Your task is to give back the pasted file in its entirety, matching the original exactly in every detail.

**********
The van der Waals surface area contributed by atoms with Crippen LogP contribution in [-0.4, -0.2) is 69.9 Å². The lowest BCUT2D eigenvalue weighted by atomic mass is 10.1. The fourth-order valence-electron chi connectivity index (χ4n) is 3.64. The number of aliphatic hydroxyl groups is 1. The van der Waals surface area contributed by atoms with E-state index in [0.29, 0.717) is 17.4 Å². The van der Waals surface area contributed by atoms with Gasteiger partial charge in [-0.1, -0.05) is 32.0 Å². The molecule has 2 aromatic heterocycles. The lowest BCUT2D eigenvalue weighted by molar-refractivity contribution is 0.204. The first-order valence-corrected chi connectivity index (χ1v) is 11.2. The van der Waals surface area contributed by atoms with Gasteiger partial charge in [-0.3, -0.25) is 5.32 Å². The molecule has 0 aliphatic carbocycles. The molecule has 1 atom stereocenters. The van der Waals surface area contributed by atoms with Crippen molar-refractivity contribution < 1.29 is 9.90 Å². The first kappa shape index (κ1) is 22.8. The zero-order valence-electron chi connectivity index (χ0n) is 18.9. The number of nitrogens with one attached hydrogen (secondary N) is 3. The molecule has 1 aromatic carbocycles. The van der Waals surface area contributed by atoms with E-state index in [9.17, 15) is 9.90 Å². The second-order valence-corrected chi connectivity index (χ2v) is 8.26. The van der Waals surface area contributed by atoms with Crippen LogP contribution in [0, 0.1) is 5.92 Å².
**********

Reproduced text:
The van der Waals surface area contributed by atoms with Crippen LogP contribution in [-0.4, -0.2) is 69.9 Å². The lowest BCUT2D eigenvalue weighted by atomic mass is 10.1. The fourth-order valence-electron chi connectivity index (χ4n) is 3.64. The number of aliphatic hydroxyl groups is 1. The van der Waals surface area contributed by atoms with E-state index in [0.29, 0.717) is 17.4 Å². The van der Waals surface area contributed by atoms with Gasteiger partial charge in [-0.1, -0.05) is 32.0 Å². The molecule has 2 aromatic heterocycles. The lowest BCUT2D eigenvalue weighted by molar-refractivity contribution is 0.204. The first-order valence-corrected chi connectivity index (χ1v) is 11.2. The van der Waals surface area contributed by atoms with Gasteiger partial charge in [-0.3, -0.25) is 5.32 Å². The molecule has 0 aliphatic carbocycles. The molecule has 1 atom stereocenters. The van der Waals surface area contributed by atoms with Crippen molar-refractivity contribution < 1.29 is 9.90 Å². The first kappa shape index (κ1) is 22.8. The zero-order valence-electron chi connectivity index (χ0n) is 18.9. The number of nitrogens with one attached hydrogen (secondary N) is 3. The molecule has 1 aromatic carbocycles. The van der Waals surface area contributed by atoms with E-state index in [9.17, 15) is 9.90 Å². The second-order valence-corrected chi connectivity index (χ2v) is 8.26. The van der Waals surface area contributed by atoms with Crippen LogP contribution in [0, 0.1) is 5.92 Å².